Oil prices posted gains in Asian trade on Tuesday after OPEC+ plans to cut more production jolted markets the previous day, with investors’ attention shifting to demand trends and the impact of higher prices on the global economy.
U.S. West Texas Intermediate (WTI) crude futures were trading at $81.61 a barrel, up $1.22, or 1.52%.
Both benchmarks jumped more than 6% on Monday after the Organization of the Petroleum Exporting Countries (OPEC) and allies including Russia, collectively known as OPEC+, rocked markets with Sunday’s announcement of plans to lower output targets by a further 1.16 million barrels per day (bpd).
The latest pledges bring the total volume of cuts by OPEC+ to 3.66 million bpd including a 2 million barrel cut last October, according to Reuters calculations – equal to about 3.7% of global demand.
“The buying spree from the OPEC+ output cut has calmed down and market attention has shifted to the future demand outlook,” said Hiroyuki Kikukawa, president of NS Trading, a unit of Nissan Securities.
“In the short term, demand is expected to rise for the summer driving season, but higher oil prices may intensify inflationary pressures and prolong interest rate hikes in many countries, which could dampen demand,” he said. Kikukawa noted the impact could also reignite concerns about the global financial industry.
The OPEC+ production curbs led most analysts to raise their Brent oil price forecasts to around $100 per barrel by year-end. Goldman Sachs lifted its forecast for Brent to $95 a barrel by the end of this year, and to $100 for 2024.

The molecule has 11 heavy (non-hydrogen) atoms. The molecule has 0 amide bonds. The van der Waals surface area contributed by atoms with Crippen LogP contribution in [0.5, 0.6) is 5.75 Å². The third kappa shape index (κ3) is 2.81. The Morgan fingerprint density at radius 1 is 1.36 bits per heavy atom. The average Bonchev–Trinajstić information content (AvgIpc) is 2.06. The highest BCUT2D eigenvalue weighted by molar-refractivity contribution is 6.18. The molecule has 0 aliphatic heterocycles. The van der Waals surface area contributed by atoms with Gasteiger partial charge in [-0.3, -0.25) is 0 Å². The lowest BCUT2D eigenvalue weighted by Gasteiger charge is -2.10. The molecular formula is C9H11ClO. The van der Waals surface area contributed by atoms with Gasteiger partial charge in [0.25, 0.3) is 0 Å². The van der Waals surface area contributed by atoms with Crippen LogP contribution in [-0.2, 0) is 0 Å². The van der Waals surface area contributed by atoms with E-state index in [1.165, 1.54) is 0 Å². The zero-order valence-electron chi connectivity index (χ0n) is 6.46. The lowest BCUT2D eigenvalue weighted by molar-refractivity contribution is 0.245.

The news, however, added to investor worries about higher costs for businesses and consumers, raising fears that an inflationary jolt to the world economy from rising oil prices will result in more rate hikes.
Market watchers have been trying to gauge how much longer the U.S. Federal Reserve may need to keep raising interest rates to cool inflation, and whether the U.S. economy may be headed for recession.
U.S. manufacturing activity slumped to the lowest level in nearly three years in March and could decline further on tighter credit and higher borrowing costs.
“If crude oil can break above the strong band of resistance at $82/$83, it could get back to the mid- to low $90s, but there will be sellers queuing up to sell at those levels,” said Tony Sycamore, a market analyst at IG in Sydney.
“But for anything more than that something has to change dramatically from the demand side of the equation,” he added.